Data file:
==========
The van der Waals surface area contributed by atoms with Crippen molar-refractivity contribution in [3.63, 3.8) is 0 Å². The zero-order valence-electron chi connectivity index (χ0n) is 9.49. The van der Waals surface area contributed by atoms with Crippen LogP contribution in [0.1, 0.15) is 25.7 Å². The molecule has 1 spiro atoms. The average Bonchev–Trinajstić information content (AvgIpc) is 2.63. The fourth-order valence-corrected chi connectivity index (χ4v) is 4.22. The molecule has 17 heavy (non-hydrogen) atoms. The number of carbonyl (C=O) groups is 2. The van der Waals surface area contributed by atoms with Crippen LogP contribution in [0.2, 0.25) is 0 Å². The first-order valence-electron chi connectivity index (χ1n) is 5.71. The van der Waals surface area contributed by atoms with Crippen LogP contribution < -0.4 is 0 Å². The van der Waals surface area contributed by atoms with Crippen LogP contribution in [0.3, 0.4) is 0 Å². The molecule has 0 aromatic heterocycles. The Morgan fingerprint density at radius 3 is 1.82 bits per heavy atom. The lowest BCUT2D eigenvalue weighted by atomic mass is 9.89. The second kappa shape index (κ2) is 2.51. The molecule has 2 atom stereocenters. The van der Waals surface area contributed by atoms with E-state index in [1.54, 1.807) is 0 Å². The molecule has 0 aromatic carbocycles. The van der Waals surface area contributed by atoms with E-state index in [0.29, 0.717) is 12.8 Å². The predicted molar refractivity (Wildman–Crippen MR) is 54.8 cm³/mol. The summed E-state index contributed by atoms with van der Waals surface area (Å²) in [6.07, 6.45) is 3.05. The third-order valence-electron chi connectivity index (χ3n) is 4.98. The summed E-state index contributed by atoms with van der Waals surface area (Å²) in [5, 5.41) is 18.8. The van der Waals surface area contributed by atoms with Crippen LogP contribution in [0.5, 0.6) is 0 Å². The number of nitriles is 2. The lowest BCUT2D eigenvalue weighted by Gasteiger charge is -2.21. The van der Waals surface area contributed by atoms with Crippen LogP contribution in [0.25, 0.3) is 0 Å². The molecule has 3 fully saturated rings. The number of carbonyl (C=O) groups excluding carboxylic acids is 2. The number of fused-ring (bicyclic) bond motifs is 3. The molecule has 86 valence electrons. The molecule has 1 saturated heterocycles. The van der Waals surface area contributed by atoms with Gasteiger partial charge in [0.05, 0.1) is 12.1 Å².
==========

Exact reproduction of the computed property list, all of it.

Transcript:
The van der Waals surface area contributed by atoms with Crippen molar-refractivity contribution in [3.63, 3.8) is 0 Å². The zero-order valence-electron chi connectivity index (χ0n) is 9.49. The van der Waals surface area contributed by atoms with Crippen LogP contribution in [0.1, 0.15) is 25.7 Å². The molecule has 1 spiro atoms. The average Bonchev–Trinajstić information content (AvgIpc) is 2.63. The fourth-order valence-corrected chi connectivity index (χ4v) is 4.22. The molecule has 17 heavy (non-hydrogen) atoms. The number of carbonyl (C=O) groups is 2. The van der Waals surface area contributed by atoms with Crippen LogP contribution in [0.2, 0.25) is 0 Å². The first-order valence-electron chi connectivity index (χ1n) is 5.71. The van der Waals surface area contributed by atoms with Crippen LogP contribution < -0.4 is 0 Å². The van der Waals surface area contributed by atoms with Crippen LogP contribution in [0.3, 0.4) is 0 Å². The molecule has 0 aromatic heterocycles. The Morgan fingerprint density at radius 3 is 1.82 bits per heavy atom. The lowest BCUT2D eigenvalue weighted by atomic mass is 9.89. The second kappa shape index (κ2) is 2.51. The molecule has 2 atom stereocenters. The van der Waals surface area contributed by atoms with E-state index in [1.54, 1.807) is 0 Å². The molecule has 0 aromatic carbocycles. The van der Waals surface area contributed by atoms with E-state index in [0.29, 0.717) is 12.8 Å². The predicted molar refractivity (Wildman–Crippen MR) is 54.8 cm³/mol. The summed E-state index contributed by atoms with van der Waals surface area (Å²) in [6.07, 6.45) is 3.05. The third-order valence-electron chi connectivity index (χ3n) is 4.98. The summed E-state index contributed by atoms with van der Waals surface area (Å²) in [5, 5.41) is 18.8. The van der Waals surface area contributed by atoms with Crippen LogP contribution in [0.5, 0.6) is 0 Å². The number of nitriles is 2. The lowest BCUT2D eigenvalue weighted by Gasteiger charge is -2.21. The van der Waals surface area contributed by atoms with Crippen LogP contribution in [0.25, 0.3) is 0 Å². The molecule has 3 fully saturated rings. The number of carbonyl (C=O) groups excluding carboxylic acids is 2. The number of fused-ring (bicyclic) bond motifs is 3. The molecule has 86 valence electrons. The molecule has 1 saturated heterocycles. The van der Waals surface area contributed by atoms with Gasteiger partial charge in [0.05, 0.1) is 12.1 Å².